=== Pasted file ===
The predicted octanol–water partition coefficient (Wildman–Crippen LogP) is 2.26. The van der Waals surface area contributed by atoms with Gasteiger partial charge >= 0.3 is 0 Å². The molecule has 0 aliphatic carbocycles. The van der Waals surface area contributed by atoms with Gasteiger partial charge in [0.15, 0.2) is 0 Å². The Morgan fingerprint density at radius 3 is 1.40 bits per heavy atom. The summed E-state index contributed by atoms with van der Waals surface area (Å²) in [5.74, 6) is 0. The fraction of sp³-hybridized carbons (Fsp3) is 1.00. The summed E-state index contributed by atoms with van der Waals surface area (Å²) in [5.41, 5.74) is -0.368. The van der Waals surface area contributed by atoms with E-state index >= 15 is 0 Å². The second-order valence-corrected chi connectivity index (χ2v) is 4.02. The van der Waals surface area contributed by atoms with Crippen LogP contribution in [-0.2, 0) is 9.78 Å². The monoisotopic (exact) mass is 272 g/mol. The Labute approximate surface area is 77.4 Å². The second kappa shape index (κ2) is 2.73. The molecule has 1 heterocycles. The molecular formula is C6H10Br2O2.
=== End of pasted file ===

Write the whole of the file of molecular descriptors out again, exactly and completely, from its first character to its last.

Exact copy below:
The predicted octanol–water partition coefficient (Wildman–Crippen LogP) is 2.26. The van der Waals surface area contributed by atoms with Gasteiger partial charge >= 0.3 is 0 Å². The molecule has 0 aliphatic carbocycles. The van der Waals surface area contributed by atoms with Gasteiger partial charge in [0.15, 0.2) is 0 Å². The Morgan fingerprint density at radius 3 is 1.40 bits per heavy atom. The summed E-state index contributed by atoms with van der Waals surface area (Å²) in [5.74, 6) is 0. The fraction of sp³-hybridized carbons (Fsp3) is 1.00. The summed E-state index contributed by atoms with van der Waals surface area (Å²) in [5.41, 5.74) is -0.368. The van der Waals surface area contributed by atoms with E-state index >= 15 is 0 Å². The second-order valence-corrected chi connectivity index (χ2v) is 4.02. The van der Waals surface area contributed by atoms with Crippen LogP contribution in [-0.2, 0) is 9.78 Å². The monoisotopic (exact) mass is 272 g/mol. The Labute approximate surface area is 77.4 Å². The second kappa shape index (κ2) is 2.73. The molecule has 1 heterocycles. The molecular formula is C6H10Br2O2.